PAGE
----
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29 December 2021

The Games People Play

All human beings are capable of being good or evil. A certain moral code of one’s own, or the restraints that society places on our actions, may ensure that most of us stay on the straight and the narrow. This extends to our viewing of films – we shudder at the evil the villains unleash; we applaud the hero for overcoming the villain; we root for the triumph of good over evil. Or, at least, we did. 

As Hindi cinema progressed and villains changed from the local goon or the devious moneylender to larger-than-life characters, we began to celebrate them. We may still want them to be punished at the end of the film, but through the film we began to find ourselves in sympathy with them, we lived vicariously through them, and somewhere, we may even have wistfully wondered if we could live those lives. That change also brought about a celebration of the villains – some of them have truly elevated themselves to the status of icons. Or how else could you explain the fact that ‘Gabbar Singh’, the dreaded dacoit whose name was “used by mothers to frighten their recalcitrant children into going to sleep”, was also used to sell Brittania Glucose biscuits targeted at that very same demographic?

This unique evolution of villainy in Hindi cinema is the subject of national award-winning author, Balaji Vittal’s new book – Pure Evil – The Bad Men of Bollywood.

HarperCollins India, Rs399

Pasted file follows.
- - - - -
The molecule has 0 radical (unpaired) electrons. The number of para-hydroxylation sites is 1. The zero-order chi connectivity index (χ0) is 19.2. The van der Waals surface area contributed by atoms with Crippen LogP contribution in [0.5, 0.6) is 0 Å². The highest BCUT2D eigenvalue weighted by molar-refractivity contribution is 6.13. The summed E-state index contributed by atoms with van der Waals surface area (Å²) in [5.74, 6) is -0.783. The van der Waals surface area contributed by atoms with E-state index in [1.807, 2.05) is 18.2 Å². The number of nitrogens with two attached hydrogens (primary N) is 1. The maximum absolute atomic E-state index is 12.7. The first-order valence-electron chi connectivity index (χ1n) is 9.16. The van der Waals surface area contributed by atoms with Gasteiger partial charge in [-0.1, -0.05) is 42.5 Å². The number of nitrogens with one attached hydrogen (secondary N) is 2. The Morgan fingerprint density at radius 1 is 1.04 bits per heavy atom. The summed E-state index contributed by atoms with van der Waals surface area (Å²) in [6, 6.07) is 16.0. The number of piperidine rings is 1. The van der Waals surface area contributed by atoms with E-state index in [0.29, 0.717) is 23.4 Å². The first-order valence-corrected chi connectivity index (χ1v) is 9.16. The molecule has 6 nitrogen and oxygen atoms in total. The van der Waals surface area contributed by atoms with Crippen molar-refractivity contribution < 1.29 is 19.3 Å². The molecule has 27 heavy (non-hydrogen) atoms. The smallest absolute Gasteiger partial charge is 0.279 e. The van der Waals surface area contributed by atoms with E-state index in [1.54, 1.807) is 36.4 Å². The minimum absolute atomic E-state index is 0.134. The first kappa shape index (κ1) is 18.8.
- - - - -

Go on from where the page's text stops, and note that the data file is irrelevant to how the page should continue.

Pages: 328
ISBN935489318X
ISBN13: 9789354893186.

There is a wealth of information in this book, backed by solid research and validated by multiple sources. That is no less than I have come to expect from the author, whose previous works have also had the same high level of detailing. The personal anecdotes, behind-the-scenes trivia, untold stories of unknown men – all these can only begin to fill the serious lacunae in the written records of our cinematic history.

With a foreword by director Sriram Raghavan, Vittal quickly moves on to chronicling the changing faces of villainy through the journey of Hindi cinema beginning with the 1920s until the present day. Divided into categories – colonizers and foreign villains; backstabbers and scheming relatives/friends; zamindars and dacoits; outlaws, rebels and more – Pure Evil traverses a panoply of villains who inhabit/inhabited the world of Hindi cinema, even if it skews towards the male of the species. Vittal skilfully weaves in the history of each category, the first time this category appears on screen, and provides examples of each, even as he introduces us to what he terms ‘rogues’ gallery’ of villainy. The language is simple and the narration, interesting.

Vittal also tries to juxtapose India’s changing socio-economic landscape with the changes in the faces of evil, how one informs the other, and how the latter often reflects – and sometimes, even imitates – the real. In this, he’s only partially successful, not being able to weave the various threads into a cohesive tapestry that can inform us of the whys. It seems like a list of reasons rather than a reasoned argument to defend his thesis. This is also, perhaps, because of the vast scope of the book that makes one feel like the author had bitten off a little more than he could chew. There is more material here than can comfortably fit into one book, an overload of information that begins to look more like an overview of villains under one category than an analysis of their role within that category. Vittal may have been better served if he had woven the narrative around one specific villain in each category.